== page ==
Why might these effects exist? It could be that, compared to other professions, the people that gravitate to healthcare tend to be less empathic. This seems unlikely. Furthermore, studies of physicians show that they are often the most empathic and caring towards the beginning of medical school, and that they become steadily less empathetic with more clinical training. The more likely culprits are therefore the nature of medical training and the intrinsic demands of the profession.
Whether during a surgery, biopsy, physical exam, or even a simple blood draw, healthcare professionals routinely must inflict pain on others to make them better in the long run. Physicians also need to have daily communication with patients who are physically injured, bleeding or otherwise suffering. Being too focused on the patient’s pain can make the doctor less effective. Suppressing the response to others’ pain may in fact free up information processing resources to more effectively solve clinical problems. This argument explains the finding that physicians get less empathic as they see more patients and progress through their training. In addition, a recent study of hospital nurses found that they cope with stress on the job by dehumanizing patients, which presumably makes them more effective at their jobs.
Despite these findings, there can be no doubt that empathy is crucial to a successful healthcare system. Empathy is invaluable for motivating the whole process of delivering care, for ensuring effective communication (who wants to talk about embarrassing symptoms to a frigid doc?), and for building long-term relationships of trust between doctors and patients.
The job of any physician is therefore part empathic and part problem solving. This constitutes an inherent trade-off in medicine because the human brain does not have infinite computational resources or time to perform both tasks equally well. One must be caring while also figuring out a proper diagnosis, prognosis and treatment, often under conditions of uncertainty.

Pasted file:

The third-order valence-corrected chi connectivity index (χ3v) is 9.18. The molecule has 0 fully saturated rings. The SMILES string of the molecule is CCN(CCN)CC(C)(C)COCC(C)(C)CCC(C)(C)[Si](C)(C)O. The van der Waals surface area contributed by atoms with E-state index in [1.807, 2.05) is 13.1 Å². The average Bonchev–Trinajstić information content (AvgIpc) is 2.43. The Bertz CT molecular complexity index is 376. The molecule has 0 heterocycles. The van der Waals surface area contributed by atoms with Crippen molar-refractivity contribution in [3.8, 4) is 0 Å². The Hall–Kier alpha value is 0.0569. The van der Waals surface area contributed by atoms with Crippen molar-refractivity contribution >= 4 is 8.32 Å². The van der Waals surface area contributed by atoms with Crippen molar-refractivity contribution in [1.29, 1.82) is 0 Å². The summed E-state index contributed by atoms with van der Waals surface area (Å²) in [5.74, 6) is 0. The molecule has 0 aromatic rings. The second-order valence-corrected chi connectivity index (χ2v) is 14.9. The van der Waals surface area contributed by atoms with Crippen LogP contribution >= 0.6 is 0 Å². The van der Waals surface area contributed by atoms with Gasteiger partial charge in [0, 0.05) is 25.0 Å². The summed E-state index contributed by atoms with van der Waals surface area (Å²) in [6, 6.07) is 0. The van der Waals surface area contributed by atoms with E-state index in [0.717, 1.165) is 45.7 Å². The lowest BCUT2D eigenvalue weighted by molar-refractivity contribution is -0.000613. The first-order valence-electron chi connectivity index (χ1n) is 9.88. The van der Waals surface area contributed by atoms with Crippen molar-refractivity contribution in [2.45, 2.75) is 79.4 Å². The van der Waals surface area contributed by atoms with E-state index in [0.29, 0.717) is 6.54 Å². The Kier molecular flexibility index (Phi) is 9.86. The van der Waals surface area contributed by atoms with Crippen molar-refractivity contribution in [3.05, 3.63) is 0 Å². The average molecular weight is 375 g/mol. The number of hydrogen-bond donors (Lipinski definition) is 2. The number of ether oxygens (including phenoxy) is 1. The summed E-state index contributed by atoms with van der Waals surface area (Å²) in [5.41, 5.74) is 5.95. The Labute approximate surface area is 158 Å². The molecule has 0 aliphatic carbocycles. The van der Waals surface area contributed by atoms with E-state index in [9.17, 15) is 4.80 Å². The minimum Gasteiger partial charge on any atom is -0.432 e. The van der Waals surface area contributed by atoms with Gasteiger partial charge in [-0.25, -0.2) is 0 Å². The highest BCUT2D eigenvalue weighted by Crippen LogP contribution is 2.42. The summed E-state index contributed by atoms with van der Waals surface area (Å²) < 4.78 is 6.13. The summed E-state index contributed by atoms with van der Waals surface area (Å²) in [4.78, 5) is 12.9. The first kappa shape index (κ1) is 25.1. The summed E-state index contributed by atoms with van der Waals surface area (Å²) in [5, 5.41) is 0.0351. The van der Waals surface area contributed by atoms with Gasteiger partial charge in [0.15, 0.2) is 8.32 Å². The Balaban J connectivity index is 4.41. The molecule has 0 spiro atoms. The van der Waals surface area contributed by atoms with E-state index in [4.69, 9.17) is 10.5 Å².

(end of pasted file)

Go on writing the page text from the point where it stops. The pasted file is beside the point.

Just as only using one’s cognitive problem-solving skills would not necessarily lead to the best outcomes for patients, only employing one’s empathic and emotional skills doesn’t lead to the best outcomes, either. Empathy is not an inherent good in medical care, but a relative one. As with deliberative reflection and abstraction, empathy is also useful only in certain degrees and in certain contexts, but can be unproductive or destructive in others. A surgeon, for instance, should be highly empathic when discussing surgical options with an upset patient, but will need to regulate empathy during the surgery.
The key is knowing when empathy is called for and when it is detrimental. It should not be the goal of physicians, then, to be more empathetic. They should aim instead to find the right balance, the golden mean that optimizes care.
Are you a scientist? And have you recently read a peer-reviewed paper that you would like to write about? Please send suggestions to Mind Matters editor Gareth Cook, a Pulitzer prize-winning journalist at the Boston Globe. He can be reached at garethideas AT gmail.com or Twitter @garethideas.
Please take a minute to vote for Scientific American in the Webbys: http://bit.ly/h8LsQk. We are a nominee for excellence in science.